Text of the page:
Does a new seven-year cycle start September 2017?
The new seven-year inspection period starts formally from September 2016. The new seven-year period increased the flexibility of when an inspection can occur within the seven-year period. The new Common Inspection Framework and new inspection arrangements will start in September 2017, i.e. one year into this new inspection period.
Does Estyn use any analysis of risk when determining which schools to inspect?
We do not currently use any analysis of risk when deciding on the schools we will inspect, though the Chief Inspector still has the power to call an inspection at any time, for example due to concerns about the school that we have picked up ‘on the ground’. However, when a wholly new school is formed, we plan to undertake an inspection of the new school within 12-18 months after it has opened.
Is there any change in Estyn’s position regarding inspecting school sixth forms from September 2017?
We are considering carefully our approach to inspecting sixth forms. It may be the case that our new arrangements will include inspecting sixth forms as part of our secondary inspections.
What is the place of attendance in the new Common Inspection Framework?
Inspectors will consider attendance mainly in the new Inspection Area 2 (Wellbeing and attitudes to learning). They will consider a wide range of evidence relating to attendance, including benchmarked data, and will evaluate whether there are significant weaknesses in relation to the school’s attendance relative to other similar schools. Inspectors will also consider any analysis undertaken by schools to identify mitigating factors that may have affected overall attendance rates. Where attendance is significantly weak, inspectors may consider judging the Inspection Area as Adequate, needs improvement or Unsatisfactory, requires urgent improvement.
Why has Estyn added ‘needs to improve’ to the Adequate judgement and ‘needs urgent improvement’ to the Unsatisfactory judgement?
We hope that this makes Estyn’s expectations clearer. We have used ‘Adequate’ and 'Unsatifactory' in the current inspection framework and, by continuing to use them, there is a good degree of continuity between the current and the new evaluative scales. We ran an extensive consultation last year and a large majority of stakeholders thought the terms were acceptable.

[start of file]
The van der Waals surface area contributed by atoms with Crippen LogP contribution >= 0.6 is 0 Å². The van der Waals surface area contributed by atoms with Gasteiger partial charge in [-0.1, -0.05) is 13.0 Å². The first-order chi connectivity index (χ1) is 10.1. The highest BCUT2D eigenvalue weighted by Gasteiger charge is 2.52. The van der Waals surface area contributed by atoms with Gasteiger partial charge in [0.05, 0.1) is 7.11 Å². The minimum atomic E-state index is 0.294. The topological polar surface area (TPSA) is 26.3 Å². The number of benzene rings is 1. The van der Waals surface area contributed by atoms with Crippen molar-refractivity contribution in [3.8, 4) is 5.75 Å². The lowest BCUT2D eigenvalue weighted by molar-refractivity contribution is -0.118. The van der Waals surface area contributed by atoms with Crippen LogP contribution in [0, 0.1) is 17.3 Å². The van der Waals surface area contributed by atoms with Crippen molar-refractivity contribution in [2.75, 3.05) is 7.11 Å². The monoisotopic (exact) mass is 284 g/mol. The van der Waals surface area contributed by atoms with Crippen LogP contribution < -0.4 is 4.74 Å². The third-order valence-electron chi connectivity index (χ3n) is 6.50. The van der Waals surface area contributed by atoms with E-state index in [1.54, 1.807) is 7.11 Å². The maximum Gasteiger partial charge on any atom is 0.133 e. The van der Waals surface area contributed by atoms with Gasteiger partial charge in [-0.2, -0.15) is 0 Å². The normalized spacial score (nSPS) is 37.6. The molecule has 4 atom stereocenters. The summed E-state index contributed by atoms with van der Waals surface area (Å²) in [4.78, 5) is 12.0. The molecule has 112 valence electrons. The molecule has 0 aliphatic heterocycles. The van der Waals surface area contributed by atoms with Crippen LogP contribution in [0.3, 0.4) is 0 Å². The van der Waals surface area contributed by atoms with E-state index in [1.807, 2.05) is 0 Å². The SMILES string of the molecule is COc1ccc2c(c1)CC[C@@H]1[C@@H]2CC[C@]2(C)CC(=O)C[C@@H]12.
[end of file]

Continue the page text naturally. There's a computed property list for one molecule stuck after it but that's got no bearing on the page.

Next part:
We added ‘and needs improvement’ not so much to define ‘Adequate’ but to show what happens next when that judgement is awarded and to clarify that ‘Good’ is the minimum standard that we seek. ‘Adequate’ is not a term that denotes entirely satisfactory or sufficient performance within a quality framework. Where there are multiple gradations of judgements, most people understand that ‘Adequate’ denotes the level below ‘Good’ and that ‘Good’ (or better) is where people, schools and organisations should be.
We expect every school/provider to provide a good quality of education or training every day. Where schools/providers fall below this expectation, the new words added to the judgements for Adequate and Unsatisfactory make it clearer that these schools/providers need to improve in order to meet this expectation.
Do the new judgement definitions mean that Estyn believes that Excellent and Good schools do not need to improve?
No, all schools will receive recommendations at the end of their inspection to help them to improve. This is also true for schools that receive Good and Excellent judgements.
What information will Estyn require from a local authority before the inspection of one of its schools?
We expect the local authority to provide us with a briefing about the school before the inspection begins, including their view of the school’s performance. If the school’s latest categorisation report provides this, then there is no need for the local authority to create an additional report. Inspectors will take account of how long before the inspection this report was written. However, the local authority is free to provide additional or updated information if it feels that this would help the inspection team. We also expect the local authority to share with us any important information about the school’s context that would be helpful for the reporting inspector to be aware of. For example, this could include information relating to staffing in the school or significant incidents in the community.
The information from the local authority, along with all other evidence, helps the reporting inspector to plan inspection activities and to develop appropriate questions to ask during the inspection. It also helps inspectors to take account of relevant issues, for example when analysing data or when considering issues relating to provision or leadership. Once the inspection is complete, the reporting inspector will reflect on the information provided by the local authority and share their views and comments on its usefulness with Estyn’s team of local authority link inspectors (again, taking account of when the report was written, if necessary). Link inspectors consider feedback from reporting inspectors over time to build a picture of how well local authorities know their schools.